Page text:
• Disinfectant qualification
  • Visual inspection
  • Investigations
  • Sterilization of equipment [7]

No one should have been surprised by the items presented.  These seemed to be the same issues sterile drug product manufacturers have been grappling with for years.  At times, it appears not much has changed.  Many companies still rely on conventional cleanroom filling operations, relying on gowned personnel performing interventions,  environmental monitoring to provide evidence of clean room and personnel performance, aseptic process simulations to in part provide confidence of sterility, and personnel/material flows to prevent contamination.  

This is not to say that the industry is not moving forward.  As noted earlier, the use of advanced aseptic processing technologies, designed to reduce or eliminated the impact of personnel and the environment on product quality, is growing, with increased use of closed isolators and RABS filling systems, automation, robotics, closed vial filling and such [8, 9].  However, based on the recent sterility related issues and regulatory criticism, it would be difficult to say that we are there yet.   As stated earlier, more improvement is needed.

Aseptic Process Risk

Is aseptic processing risky?  A colleague once pointed out, aseptic processes may be hazardous, but if properly controlled, then they are not necessarily risky.   This is an important concept.  By merely defining a process as risky, the focus tends to rest on the inherent hazards of the process, rather than what actions and improvements to the process are needed to reduce the risk.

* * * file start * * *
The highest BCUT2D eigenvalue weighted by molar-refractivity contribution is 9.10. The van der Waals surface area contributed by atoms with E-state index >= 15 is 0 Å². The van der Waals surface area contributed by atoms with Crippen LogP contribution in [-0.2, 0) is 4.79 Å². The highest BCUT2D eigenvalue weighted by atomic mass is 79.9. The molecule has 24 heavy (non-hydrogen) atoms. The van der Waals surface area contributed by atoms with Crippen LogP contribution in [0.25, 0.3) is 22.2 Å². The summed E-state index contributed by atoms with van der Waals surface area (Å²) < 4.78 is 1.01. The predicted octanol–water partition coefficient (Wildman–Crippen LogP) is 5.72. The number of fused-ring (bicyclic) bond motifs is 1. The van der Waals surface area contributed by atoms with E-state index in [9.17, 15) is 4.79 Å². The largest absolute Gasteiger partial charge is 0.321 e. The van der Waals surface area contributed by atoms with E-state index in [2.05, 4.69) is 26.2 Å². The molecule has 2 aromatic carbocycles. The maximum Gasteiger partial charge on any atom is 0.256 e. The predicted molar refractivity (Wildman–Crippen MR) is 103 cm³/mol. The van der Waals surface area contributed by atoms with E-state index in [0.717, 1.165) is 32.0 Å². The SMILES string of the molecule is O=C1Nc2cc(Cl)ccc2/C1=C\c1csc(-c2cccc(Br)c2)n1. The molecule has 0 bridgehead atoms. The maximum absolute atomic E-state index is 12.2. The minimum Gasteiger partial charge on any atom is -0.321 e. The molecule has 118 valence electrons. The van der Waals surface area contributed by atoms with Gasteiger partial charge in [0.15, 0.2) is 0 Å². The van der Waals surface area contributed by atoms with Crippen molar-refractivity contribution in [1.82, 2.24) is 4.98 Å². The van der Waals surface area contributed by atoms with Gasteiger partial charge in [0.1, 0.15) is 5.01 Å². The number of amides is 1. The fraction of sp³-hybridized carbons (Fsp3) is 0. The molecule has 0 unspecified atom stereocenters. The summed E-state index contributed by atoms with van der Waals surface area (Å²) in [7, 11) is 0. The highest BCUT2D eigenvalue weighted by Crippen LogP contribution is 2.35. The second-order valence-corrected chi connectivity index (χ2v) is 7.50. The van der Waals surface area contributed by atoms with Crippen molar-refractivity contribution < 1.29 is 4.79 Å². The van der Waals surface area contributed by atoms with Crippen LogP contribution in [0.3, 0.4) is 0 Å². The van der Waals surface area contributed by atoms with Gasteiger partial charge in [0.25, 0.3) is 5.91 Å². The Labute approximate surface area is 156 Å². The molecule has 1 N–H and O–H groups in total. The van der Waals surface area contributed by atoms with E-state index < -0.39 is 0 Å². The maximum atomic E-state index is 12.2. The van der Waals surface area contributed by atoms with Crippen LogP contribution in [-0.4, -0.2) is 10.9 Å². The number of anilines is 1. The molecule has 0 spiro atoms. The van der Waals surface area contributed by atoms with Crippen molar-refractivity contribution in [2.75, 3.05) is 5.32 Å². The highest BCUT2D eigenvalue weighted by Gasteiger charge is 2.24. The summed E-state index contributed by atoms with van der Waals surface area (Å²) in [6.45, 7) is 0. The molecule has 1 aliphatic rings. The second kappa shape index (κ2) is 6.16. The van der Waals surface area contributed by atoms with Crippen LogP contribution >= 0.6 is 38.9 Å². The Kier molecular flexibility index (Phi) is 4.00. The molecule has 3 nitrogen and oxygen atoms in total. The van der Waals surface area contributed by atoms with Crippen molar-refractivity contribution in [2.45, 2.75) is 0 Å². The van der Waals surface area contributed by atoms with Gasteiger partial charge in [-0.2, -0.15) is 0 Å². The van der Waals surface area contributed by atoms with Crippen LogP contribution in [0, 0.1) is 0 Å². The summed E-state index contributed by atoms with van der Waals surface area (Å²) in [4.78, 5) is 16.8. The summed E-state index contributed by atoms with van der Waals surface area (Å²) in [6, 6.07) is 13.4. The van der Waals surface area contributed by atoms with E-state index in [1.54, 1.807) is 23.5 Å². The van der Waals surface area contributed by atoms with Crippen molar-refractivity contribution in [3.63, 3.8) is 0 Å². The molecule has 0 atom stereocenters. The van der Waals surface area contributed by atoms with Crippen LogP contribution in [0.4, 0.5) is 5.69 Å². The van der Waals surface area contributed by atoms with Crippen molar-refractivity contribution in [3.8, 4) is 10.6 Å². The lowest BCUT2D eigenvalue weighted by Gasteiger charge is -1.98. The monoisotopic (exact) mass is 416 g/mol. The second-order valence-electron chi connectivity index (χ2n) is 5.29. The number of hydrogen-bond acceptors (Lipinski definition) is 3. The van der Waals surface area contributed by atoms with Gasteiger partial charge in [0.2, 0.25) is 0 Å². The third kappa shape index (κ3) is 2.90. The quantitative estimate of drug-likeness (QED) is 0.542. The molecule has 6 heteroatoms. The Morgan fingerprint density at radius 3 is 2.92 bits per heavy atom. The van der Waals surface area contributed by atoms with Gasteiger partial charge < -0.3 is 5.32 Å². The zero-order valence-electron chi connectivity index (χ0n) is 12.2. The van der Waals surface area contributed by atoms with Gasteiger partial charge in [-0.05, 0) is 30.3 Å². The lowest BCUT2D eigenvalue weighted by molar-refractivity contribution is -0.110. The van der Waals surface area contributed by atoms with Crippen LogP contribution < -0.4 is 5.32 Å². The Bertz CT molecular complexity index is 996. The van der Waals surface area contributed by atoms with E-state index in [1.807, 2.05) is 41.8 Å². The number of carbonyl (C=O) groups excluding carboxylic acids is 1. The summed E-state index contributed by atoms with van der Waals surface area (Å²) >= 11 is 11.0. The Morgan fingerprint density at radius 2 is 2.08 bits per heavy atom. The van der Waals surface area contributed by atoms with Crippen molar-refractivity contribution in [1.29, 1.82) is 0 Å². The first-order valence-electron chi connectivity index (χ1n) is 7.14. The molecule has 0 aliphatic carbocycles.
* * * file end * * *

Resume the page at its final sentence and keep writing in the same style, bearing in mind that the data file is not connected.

Having said this, identifying process risk is the first step to improving the process.  However, the determination of aseptic process risk does involve some challenges.   Risk is defined as the combination of the probability of occurrence of harm and the severity of that harm [10].  Since we are concerned with risk to patient safety, risk can be mitigated if the hazard is detected and kept from harming the patient.  

Reducing this concept to a formula:

Risk = Severity X Occurrence X Detection

Severity:  The principle hazard associated with aseptic processes is loss of sterility.  The harm to the patient from this hazard is infection.  This harm is undoubtedly severe, therefore the severity of this sterile product manufacturing hazard should always be considered as high [11].

Occurrence:  Occurrence is defined as the likelihood that the cause of the failure will happen, resulting in harm to the patient and that it happens in such a way that does cause the failure.  Note: the definition is not just the probability of a process failure.  It is the probability of failure of a process step to the extent that it will result in loss of sterility. 

To illustrate, consider two process failures.  One is a non-integral operator’s glove and the other is a non-integral sterilizing filter.  The hole in the glove is more likely to occur, yet the hole in the filter is much more likely to result in contaminated product.  If we were strictly calculating probability of failure, then we might incorrectly rank the glove as a greater risk than the filter.